Even reaching the police department offers no certainty of assistance.  In cash-strapped San Jose, short-handed police are no longer responding to home burglaries.

Meanwhile, police departments loudly complain they get no support from the public they’ve sworn to “protect and serve.”

Law enforcement agencies–at all levels–need to vastly improve their relations with those whose support they need–and who need their protection.  Until this happens, both the police and public will be the poorer for it.

STRIPPING DOWN FOR THE FBI – PART ONE (OF TWO)

In Bureaucracy, Law Enforcement, Social commentary on January 7, 2013 at 12:15 am

The Federal Bureau of Investigation has always encouraged Americans to report anything they consider a threat to national security or a violation of Federal law.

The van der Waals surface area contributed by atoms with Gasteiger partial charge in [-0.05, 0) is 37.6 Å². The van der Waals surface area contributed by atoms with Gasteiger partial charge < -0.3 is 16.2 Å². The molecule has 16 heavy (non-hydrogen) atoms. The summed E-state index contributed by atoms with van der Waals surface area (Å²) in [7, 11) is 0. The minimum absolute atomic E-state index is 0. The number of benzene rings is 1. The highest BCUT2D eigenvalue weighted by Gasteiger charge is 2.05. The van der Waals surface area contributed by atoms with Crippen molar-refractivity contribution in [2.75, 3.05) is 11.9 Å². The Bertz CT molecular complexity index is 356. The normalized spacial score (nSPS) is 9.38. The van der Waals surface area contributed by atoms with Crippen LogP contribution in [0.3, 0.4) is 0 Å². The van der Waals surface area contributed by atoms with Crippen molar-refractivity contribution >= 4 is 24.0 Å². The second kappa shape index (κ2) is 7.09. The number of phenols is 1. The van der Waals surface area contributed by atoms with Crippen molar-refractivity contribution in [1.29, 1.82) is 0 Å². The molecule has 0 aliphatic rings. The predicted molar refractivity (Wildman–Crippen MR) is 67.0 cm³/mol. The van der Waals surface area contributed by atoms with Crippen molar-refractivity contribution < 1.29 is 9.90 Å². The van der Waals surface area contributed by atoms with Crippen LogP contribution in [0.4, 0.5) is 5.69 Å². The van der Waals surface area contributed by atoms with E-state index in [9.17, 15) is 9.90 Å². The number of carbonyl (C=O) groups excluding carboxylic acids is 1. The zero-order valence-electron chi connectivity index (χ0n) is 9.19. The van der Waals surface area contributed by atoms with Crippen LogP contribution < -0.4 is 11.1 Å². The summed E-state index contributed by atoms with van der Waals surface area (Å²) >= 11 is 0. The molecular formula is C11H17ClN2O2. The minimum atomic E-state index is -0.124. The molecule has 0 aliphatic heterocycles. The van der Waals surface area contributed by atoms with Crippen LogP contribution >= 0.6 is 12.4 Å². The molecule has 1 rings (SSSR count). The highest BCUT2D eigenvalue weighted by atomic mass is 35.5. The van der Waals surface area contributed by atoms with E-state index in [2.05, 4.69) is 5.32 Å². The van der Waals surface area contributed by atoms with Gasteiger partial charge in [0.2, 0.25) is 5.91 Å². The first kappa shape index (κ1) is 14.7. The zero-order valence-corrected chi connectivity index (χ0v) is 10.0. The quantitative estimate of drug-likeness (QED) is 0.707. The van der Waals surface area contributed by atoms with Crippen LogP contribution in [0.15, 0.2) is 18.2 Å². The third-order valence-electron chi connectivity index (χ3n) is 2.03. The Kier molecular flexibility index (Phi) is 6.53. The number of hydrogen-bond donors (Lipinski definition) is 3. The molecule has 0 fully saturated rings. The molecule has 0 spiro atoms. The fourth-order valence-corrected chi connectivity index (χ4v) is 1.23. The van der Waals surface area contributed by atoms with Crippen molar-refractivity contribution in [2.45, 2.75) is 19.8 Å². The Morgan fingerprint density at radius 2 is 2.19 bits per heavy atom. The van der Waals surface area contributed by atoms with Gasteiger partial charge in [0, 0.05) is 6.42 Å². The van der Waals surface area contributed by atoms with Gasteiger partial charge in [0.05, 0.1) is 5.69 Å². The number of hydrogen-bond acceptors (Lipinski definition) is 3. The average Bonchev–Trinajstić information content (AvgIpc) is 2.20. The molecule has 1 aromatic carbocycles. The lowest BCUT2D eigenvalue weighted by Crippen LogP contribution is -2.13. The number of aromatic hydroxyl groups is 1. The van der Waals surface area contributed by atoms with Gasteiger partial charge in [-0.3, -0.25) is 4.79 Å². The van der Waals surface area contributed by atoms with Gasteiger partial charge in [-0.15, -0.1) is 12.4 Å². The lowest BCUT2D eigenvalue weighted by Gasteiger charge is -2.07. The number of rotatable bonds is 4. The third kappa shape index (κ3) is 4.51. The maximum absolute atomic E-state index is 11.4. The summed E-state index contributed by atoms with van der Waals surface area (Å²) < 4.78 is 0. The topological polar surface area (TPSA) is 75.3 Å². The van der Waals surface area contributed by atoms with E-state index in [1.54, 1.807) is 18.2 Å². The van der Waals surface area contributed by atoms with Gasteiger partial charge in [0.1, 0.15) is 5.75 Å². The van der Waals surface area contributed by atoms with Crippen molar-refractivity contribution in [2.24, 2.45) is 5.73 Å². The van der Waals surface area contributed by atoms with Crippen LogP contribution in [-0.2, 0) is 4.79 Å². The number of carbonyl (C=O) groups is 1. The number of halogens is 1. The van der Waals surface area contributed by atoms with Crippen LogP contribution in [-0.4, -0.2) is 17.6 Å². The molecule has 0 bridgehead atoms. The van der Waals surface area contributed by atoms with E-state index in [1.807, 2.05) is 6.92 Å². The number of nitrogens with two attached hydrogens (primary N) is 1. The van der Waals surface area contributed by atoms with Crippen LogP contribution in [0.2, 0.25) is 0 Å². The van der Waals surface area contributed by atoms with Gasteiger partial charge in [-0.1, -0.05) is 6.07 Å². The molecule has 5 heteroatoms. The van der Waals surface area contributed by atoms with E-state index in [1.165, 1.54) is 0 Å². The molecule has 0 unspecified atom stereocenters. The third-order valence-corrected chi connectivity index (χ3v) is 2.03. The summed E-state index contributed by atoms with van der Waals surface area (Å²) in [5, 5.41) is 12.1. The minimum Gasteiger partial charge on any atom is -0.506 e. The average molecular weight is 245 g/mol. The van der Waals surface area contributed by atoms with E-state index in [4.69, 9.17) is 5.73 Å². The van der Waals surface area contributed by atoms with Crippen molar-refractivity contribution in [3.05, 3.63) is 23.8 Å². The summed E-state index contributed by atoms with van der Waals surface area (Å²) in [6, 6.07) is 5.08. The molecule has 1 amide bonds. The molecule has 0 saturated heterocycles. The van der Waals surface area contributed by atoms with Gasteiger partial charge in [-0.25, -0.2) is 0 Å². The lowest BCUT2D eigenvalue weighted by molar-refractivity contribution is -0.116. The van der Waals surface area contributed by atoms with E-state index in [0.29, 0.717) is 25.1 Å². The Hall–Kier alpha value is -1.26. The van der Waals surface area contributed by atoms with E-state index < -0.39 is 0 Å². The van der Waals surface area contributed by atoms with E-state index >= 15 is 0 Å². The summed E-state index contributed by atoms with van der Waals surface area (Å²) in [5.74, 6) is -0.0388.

But recently the FBI has adopted a practice that is almost certain to sharply decrease the number of people willing to report knowledge of a crime.

A friend of mine named Jim recently visited the San Francisco field office of the FBI to report a violation of Federal computer fraud and harassment laws.

This meant visiting the San Francisco Federal Building (named the Phillip Burton Federal Building, in honor of the late San Francisco Congressman).

At 450 Golden Gate Avenue, located close to the Civic Center and City Hall, it serves as a courthouse of the United States District Court for the Northern District of California.

It also houses offices for such Federal law enforcement agencies as the FBI, Bureau of Alcohol, Tobacco and Firearms, Drug Enforcement Administration and U.S. Marshal’s Service.

To enter, you must first show a driver’s license or State ID card.  Then you must remove

  • Your belt
  • Your shoes
  • Your watch
  • Your wallet
  • All other objects from your pants pockets